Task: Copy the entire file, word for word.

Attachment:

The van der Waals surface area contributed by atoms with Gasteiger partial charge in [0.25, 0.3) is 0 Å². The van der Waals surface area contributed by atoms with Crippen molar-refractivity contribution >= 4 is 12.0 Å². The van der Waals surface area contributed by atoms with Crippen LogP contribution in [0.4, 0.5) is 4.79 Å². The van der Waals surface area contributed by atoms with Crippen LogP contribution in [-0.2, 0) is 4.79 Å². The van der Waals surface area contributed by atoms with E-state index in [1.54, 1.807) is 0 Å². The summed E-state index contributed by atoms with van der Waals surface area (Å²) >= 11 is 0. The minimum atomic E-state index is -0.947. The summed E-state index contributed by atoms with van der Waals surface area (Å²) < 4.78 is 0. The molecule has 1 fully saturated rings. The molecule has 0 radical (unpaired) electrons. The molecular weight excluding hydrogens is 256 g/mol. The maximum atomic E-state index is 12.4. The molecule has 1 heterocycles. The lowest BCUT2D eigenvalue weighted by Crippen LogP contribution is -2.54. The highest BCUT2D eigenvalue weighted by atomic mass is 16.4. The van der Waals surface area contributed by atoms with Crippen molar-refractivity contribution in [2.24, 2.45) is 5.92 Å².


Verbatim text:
The van der Waals surface area contributed by atoms with Gasteiger partial charge in [0.25, 0.3) is 0 Å². The van der Waals surface area contributed by atoms with Crippen molar-refractivity contribution >= 4 is 12.0 Å². The van der Waals surface area contributed by atoms with Crippen LogP contribution in [0.4, 0.5) is 4.79 Å². The van der Waals surface area contributed by atoms with Crippen LogP contribution in [-0.2, 0) is 4.79 Å². The van der Waals surface area contributed by atoms with E-state index in [1.54, 1.807) is 0 Å². The summed E-state index contributed by atoms with van der Waals surface area (Å²) >= 11 is 0. The minimum atomic E-state index is -0.947. The summed E-state index contributed by atoms with van der Waals surface area (Å²) < 4.78 is 0. The molecule has 1 fully saturated rings. The molecule has 0 radical (unpaired) electrons. The molecular weight excluding hydrogens is 256 g/mol. The maximum atomic E-state index is 12.4. The molecule has 1 heterocycles. The lowest BCUT2D eigenvalue weighted by Crippen LogP contribution is -2.54. The highest BCUT2D eigenvalue weighted by atomic mass is 16.4. The van der Waals surface area contributed by atoms with Crippen molar-refractivity contribution in [2.24, 2.45) is 5.92 Å².